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Diesel Technology

Job Outlook

Significant Points

  • A career as a diesel service technician or mechanic can offer relatively high wages and the challenge of skilled repair work.
  • Opportunities are expected to be very good for persons who complete formal training programs.
  • National certification is the recognized standard of achievement for diesel service technicians and mechanics.


Median hourly earnings of bus and truck mechanics and diesel engine specialists, including incentive pay, were $17.20 in May 2004. The middle 50 percent earned between $13.73 and $21.13 an hour. The lowest 10 percent earned less than $11.19, and the highest 10 percent earned more than $25.67 an hour. Median hourly earnings in the industries employing the largest numbers of bus and truck mechanics and diesel engine specialists in May 2004 were as follows:

Local government, excluding schools $20.18
Motor vehicle and motor vehicle parts and supplies merchant wholesalers 17.97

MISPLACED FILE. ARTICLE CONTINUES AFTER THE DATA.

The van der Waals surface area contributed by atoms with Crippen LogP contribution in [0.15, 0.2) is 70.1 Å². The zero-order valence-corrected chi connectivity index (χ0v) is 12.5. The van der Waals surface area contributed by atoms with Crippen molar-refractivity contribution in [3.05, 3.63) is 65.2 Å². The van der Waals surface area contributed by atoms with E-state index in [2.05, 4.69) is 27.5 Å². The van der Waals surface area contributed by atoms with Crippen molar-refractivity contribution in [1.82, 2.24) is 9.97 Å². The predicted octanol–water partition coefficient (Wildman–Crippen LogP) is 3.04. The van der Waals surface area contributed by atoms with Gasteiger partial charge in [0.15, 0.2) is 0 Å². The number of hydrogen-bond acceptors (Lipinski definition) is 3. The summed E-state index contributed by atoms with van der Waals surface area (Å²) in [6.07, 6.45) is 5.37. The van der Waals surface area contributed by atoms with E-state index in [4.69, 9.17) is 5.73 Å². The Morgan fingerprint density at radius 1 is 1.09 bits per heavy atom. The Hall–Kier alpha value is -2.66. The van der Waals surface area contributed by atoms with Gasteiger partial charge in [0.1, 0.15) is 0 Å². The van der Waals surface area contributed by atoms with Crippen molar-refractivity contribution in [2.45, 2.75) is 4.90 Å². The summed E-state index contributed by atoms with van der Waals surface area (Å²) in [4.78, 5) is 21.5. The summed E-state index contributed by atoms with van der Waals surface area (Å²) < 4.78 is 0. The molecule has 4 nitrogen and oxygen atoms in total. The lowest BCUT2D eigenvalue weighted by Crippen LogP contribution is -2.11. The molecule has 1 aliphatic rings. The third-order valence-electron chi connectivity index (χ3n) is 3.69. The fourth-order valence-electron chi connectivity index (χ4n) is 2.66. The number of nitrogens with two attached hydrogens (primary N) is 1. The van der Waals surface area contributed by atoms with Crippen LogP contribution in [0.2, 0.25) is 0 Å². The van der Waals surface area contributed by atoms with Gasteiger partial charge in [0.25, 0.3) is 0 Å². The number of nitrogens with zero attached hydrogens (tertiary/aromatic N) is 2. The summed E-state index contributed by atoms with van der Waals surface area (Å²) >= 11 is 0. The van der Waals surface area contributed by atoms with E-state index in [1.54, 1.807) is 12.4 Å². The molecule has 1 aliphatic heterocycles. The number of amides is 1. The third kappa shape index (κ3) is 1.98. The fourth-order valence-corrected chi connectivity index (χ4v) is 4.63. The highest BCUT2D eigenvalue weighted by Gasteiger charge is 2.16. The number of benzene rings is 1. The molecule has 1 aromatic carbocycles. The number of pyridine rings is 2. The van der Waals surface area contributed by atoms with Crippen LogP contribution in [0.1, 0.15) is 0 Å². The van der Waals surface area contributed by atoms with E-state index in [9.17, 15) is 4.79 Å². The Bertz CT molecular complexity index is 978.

Automotive repair and maintenance 16.65
General freight trucking 16.33
Elementary and secondary schools 15.73

Because many experienced technicians employed by truck fleet dealers and independent repair shops receive a commission related to the labor cost charged to the customer, weekly earnings depend on the amount of work completed. Beginners usually earn from 50 to 75 percent of the rate of skilled workers and receive increases as they become more skilled.

The majority of service technicians work a standard 40-hour week, although some work longer hours, particularly if they are self-employed. A growing number of shops have expanded their hours, either to perform repairs and routine service in a more timely fashion or as a convenience to customers. Those technicians employed by truck and bus firms providing service around the clock may work evenings, nights, and weekends, usually at a higher rate of pay than those working traditional hours.

Many diesel service technicians and mechanics are members of labor unions, including the International Association of Machinists and Aerospace Workers; the Amalgamated Transit Union; the International Union, United Automobile, Aerospace and Agricultural Implement Workers of America; the Transport Workers Union of America; the Sheet Metal Workers’ International Association; and the International Brotherhood of Teamsters.

Suggested citation: Bureau of Labor Statistics, U.S. Department of Labor, Occupational Outlook Handbook, 2006-07 Edition, Diesel Service Technicians and , on the Internet at

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